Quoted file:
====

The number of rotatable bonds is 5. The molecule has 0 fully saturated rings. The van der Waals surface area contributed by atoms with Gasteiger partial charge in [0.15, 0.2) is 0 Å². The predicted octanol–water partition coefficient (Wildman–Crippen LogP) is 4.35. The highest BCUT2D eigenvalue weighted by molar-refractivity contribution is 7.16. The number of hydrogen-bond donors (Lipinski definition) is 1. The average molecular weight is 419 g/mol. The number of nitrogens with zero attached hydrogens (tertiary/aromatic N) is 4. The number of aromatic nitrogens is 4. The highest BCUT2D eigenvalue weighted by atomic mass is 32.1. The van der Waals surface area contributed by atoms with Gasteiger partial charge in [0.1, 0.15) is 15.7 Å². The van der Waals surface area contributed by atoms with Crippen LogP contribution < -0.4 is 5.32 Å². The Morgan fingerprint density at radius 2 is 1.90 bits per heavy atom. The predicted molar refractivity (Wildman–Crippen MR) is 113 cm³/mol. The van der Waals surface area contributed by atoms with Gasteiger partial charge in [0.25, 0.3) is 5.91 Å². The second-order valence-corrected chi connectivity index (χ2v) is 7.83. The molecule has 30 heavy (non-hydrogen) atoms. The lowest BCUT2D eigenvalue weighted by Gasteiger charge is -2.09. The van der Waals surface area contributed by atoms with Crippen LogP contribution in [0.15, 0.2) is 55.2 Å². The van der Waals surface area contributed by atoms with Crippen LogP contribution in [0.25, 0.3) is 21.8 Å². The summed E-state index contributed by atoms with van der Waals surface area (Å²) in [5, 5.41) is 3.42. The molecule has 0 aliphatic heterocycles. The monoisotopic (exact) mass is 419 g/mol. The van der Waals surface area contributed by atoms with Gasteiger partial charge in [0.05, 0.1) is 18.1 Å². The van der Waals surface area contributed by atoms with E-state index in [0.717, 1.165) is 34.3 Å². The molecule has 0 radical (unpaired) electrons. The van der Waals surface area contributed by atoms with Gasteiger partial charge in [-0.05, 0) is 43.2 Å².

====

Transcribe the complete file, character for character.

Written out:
The number of rotatable bonds is 5. The molecule has 0 fully saturated rings. The van der Waals surface area contributed by atoms with Gasteiger partial charge in [0.15, 0.2) is 0 Å². The predicted octanol–water partition coefficient (Wildman–Crippen LogP) is 4.35. The highest BCUT2D eigenvalue weighted by molar-refractivity contribution is 7.16. The number of hydrogen-bond donors (Lipinski definition) is 1. The average molecular weight is 419 g/mol. The number of nitrogens with zero attached hydrogens (tertiary/aromatic N) is 4. The number of aromatic nitrogens is 4. The highest BCUT2D eigenvalue weighted by atomic mass is 32.1. The van der Waals surface area contributed by atoms with Gasteiger partial charge in [0.1, 0.15) is 15.7 Å². The van der Waals surface area contributed by atoms with Crippen LogP contribution < -0.4 is 5.32 Å². The Morgan fingerprint density at radius 2 is 1.90 bits per heavy atom. The predicted molar refractivity (Wildman–Crippen MR) is 113 cm³/mol. The van der Waals surface area contributed by atoms with Gasteiger partial charge in [0.25, 0.3) is 5.91 Å². The second-order valence-corrected chi connectivity index (χ2v) is 7.83. The molecule has 30 heavy (non-hydrogen) atoms. The lowest BCUT2D eigenvalue weighted by Gasteiger charge is -2.09. The van der Waals surface area contributed by atoms with Crippen LogP contribution in [0.15, 0.2) is 55.2 Å². The van der Waals surface area contributed by atoms with Crippen LogP contribution in [0.25, 0.3) is 21.8 Å². The summed E-state index contributed by atoms with van der Waals surface area (Å²) in [5, 5.41) is 3.42. The molecule has 0 aliphatic heterocycles. The monoisotopic (exact) mass is 419 g/mol. The van der Waals surface area contributed by atoms with Gasteiger partial charge in [0.05, 0.1) is 18.1 Å². The van der Waals surface area contributed by atoms with E-state index in [0.717, 1.165) is 34.3 Å². The molecule has 0 radical (unpaired) electrons. The van der Waals surface area contributed by atoms with Gasteiger partial charge in [-0.05, 0) is 43.2 Å².